Two recent Delaware Chancery Court opinions indicate that the court is taking last year’s Corwin decision to heart, while a third suggests that there’s still room for debate on the scope of the decision. As this Morris James blog explains:
Larkin v. Shah is one of two recent Court of Chancery decisions explaining that the Corwin case really does mean that there is an “irrebuttable business judgment rule” that bars challenges to a merger approved by a majority of the fully-informed, disinterested and uncoerced stockholders, in the absence of a conflicted controlling stockholder.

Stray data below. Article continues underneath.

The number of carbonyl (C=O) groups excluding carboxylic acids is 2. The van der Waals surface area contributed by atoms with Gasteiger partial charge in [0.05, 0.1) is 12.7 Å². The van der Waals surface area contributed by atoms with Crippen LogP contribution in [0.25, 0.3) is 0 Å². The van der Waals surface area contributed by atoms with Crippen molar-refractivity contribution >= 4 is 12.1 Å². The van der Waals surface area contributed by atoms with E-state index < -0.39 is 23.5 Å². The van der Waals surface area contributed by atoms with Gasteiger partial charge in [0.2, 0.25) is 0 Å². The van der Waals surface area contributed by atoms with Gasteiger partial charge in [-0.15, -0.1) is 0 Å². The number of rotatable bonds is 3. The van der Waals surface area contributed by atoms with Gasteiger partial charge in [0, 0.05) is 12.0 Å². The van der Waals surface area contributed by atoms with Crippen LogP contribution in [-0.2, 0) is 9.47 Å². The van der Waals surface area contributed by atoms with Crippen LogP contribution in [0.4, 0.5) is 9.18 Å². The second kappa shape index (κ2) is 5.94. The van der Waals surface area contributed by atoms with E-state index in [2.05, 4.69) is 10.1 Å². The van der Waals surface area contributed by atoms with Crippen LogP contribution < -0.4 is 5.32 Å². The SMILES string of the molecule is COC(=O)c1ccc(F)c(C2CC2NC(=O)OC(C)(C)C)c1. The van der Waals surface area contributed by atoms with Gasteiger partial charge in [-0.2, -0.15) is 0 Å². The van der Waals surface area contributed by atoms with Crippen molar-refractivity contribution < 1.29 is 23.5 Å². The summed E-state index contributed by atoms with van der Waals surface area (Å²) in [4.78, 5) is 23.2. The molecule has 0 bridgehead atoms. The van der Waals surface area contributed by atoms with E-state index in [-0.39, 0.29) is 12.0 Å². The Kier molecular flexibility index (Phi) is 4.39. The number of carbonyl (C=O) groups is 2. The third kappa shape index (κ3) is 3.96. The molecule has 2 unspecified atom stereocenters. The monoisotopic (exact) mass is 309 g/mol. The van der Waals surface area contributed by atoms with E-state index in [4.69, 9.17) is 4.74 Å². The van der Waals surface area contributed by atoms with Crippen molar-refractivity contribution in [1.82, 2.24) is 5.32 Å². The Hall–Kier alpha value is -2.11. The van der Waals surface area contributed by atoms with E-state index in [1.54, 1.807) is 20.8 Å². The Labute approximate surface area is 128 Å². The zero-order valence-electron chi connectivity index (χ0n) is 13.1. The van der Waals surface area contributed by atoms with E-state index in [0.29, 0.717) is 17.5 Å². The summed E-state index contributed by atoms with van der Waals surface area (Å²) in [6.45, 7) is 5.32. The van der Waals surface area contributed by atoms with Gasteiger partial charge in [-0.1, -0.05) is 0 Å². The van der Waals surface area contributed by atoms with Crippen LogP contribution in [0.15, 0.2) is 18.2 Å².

Thus, along with In re Volcano Corporation Stockholder Litigation at least two members of the Court of Chancery will allow only a well-pleaded claim for waste to survive dismissal in such circumstances. It is less clear that the Chancellor agrees with the word “irrebuttable” in those circumstances, however. See City of Miami v. Comstock, C.A. 9980-CB (Del. Ch. Aug. 24, 2016) (applying Corwin but still examining whether the plaintiffs had alleged a basis for entire fairness review).
– John Jenkins